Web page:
M. Clay Alspaugh of Hogan, Smith, Alspaugh, Samples & Pratt, Birmingham, C. Delaine Mountain of Mountain & Mountain, Tuscaloosa.
Susan J. Walker and Clarence L. McDorman, Jr., Birmingham.

Houston Justice. Hornsby, C. J., and Jones, Shores, Adams, and Kennedy, JJ., concur. Maddox, Almon, and Steagall, JJ., concur in the result.


[*885] This is an appeal from a summary judgment for Fayette County in a wrongful death case filed against it by Charles Edward Keeton, the father and administrator of the estate of Timothy Edward Keeton ("Timmy"), a 16-year-old who died as a result of hanging -- apparently a self-inflicted hanging -- while confined in the Fayette County jail. n1 We reverse and remand.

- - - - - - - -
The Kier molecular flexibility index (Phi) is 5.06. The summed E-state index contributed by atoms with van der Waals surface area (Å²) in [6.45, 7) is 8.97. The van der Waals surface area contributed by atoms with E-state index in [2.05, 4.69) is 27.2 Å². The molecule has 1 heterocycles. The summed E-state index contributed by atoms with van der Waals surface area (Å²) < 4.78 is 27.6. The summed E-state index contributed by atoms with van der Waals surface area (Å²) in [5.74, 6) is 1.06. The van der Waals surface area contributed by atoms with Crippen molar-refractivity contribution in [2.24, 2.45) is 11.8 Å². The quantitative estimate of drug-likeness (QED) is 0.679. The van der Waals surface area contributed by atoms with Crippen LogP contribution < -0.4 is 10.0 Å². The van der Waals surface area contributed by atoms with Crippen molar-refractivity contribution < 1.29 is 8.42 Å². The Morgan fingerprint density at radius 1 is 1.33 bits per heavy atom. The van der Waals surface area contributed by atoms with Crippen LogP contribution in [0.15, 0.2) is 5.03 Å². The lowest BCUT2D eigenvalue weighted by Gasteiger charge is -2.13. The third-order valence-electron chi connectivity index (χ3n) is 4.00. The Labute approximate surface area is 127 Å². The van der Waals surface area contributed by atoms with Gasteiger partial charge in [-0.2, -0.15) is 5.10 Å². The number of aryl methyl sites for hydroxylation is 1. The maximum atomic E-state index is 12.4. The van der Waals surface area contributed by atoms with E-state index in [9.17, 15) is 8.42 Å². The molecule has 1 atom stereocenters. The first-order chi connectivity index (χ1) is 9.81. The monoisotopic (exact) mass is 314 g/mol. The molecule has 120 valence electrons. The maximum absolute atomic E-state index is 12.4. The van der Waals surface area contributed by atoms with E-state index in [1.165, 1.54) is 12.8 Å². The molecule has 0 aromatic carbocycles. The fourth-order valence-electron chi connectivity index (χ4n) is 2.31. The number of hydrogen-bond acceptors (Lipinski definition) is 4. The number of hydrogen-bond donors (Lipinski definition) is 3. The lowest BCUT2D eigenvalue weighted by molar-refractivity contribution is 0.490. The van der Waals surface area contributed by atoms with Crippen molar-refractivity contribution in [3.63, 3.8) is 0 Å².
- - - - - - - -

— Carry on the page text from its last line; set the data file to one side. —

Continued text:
n1 Hubert Norris, formerly sheriff of Fayette County, was also a party defendant and he also was given a summary judgment. On the basis of Parker v. Amerson, 519 So.2d 442 (Ala. 1987), Keeton did not appeal from the summary judgment for the sheriff.

This cause of action against Fayette County is not based upon a respondeat superior theory imposing liability for the actions or inactions of the sheriff of Fayette County. If [**2] it were, summary judgment would be appropriate. Oliver v. Townsend, 534 So.2d 1038, 1044-47 (Ala. 1988); Parker v. Amerson, 519 So.2d 442 (Ala. 1987).
Under Ala. Code 1975, § 14-6-1, the sheriff has legal custody and charge of the jail in his county and of all prisoners committed thereto. However, since the enactment of Act 82-33, Alabama Acts 1982, which amended Ala. Code 1975, § 11-14-10, the county commission of each county is required to maintain a jail in its county. n2 [*886] This Court has not interpreted the phrase "maintain a jail." In Black's Law Dictionary (5th ed. 1979), the term "maintain" is defined as follows: